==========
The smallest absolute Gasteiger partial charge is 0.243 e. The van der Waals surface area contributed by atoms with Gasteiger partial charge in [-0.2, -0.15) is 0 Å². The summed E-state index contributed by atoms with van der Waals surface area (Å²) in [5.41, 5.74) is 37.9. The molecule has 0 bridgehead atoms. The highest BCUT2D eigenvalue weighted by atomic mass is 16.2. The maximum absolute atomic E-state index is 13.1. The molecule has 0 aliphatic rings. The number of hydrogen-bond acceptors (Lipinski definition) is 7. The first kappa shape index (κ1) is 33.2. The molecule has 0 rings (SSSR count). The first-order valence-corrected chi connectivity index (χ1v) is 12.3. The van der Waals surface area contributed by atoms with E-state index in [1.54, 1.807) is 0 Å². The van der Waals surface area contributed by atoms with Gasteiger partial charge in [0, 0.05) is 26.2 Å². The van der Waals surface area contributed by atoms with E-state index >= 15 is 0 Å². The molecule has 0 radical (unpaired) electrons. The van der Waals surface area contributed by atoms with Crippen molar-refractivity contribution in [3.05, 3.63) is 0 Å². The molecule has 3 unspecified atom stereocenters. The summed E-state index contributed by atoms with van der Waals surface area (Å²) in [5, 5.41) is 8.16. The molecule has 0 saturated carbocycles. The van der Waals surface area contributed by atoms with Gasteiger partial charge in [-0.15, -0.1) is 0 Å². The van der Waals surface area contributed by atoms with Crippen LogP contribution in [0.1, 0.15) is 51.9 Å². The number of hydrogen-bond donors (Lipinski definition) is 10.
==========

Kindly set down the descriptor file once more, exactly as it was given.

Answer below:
The smallest absolute Gasteiger partial charge is 0.243 e. The van der Waals surface area contributed by atoms with Gasteiger partial charge in [-0.2, -0.15) is 0 Å². The summed E-state index contributed by atoms with van der Waals surface area (Å²) in [5.41, 5.74) is 37.9. The molecule has 0 bridgehead atoms. The highest BCUT2D eigenvalue weighted by atomic mass is 16.2. The maximum absolute atomic E-state index is 13.1. The molecule has 0 aliphatic rings. The number of hydrogen-bond acceptors (Lipinski definition) is 7. The first kappa shape index (κ1) is 33.2. The molecule has 0 rings (SSSR count). The first-order valence-corrected chi connectivity index (χ1v) is 12.3. The van der Waals surface area contributed by atoms with E-state index in [1.54, 1.807) is 0 Å². The van der Waals surface area contributed by atoms with Gasteiger partial charge in [0, 0.05) is 26.2 Å². The van der Waals surface area contributed by atoms with E-state index >= 15 is 0 Å². The molecule has 0 radical (unpaired) electrons. The van der Waals surface area contributed by atoms with Crippen molar-refractivity contribution in [3.05, 3.63) is 0 Å². The molecule has 3 unspecified atom stereocenters. The summed E-state index contributed by atoms with van der Waals surface area (Å²) in [5, 5.41) is 8.16. The molecule has 0 saturated carbocycles. The van der Waals surface area contributed by atoms with Gasteiger partial charge in [-0.15, -0.1) is 0 Å². The van der Waals surface area contributed by atoms with Crippen LogP contribution in [0.1, 0.15) is 51.9 Å². The number of hydrogen-bond donors (Lipinski definition) is 10.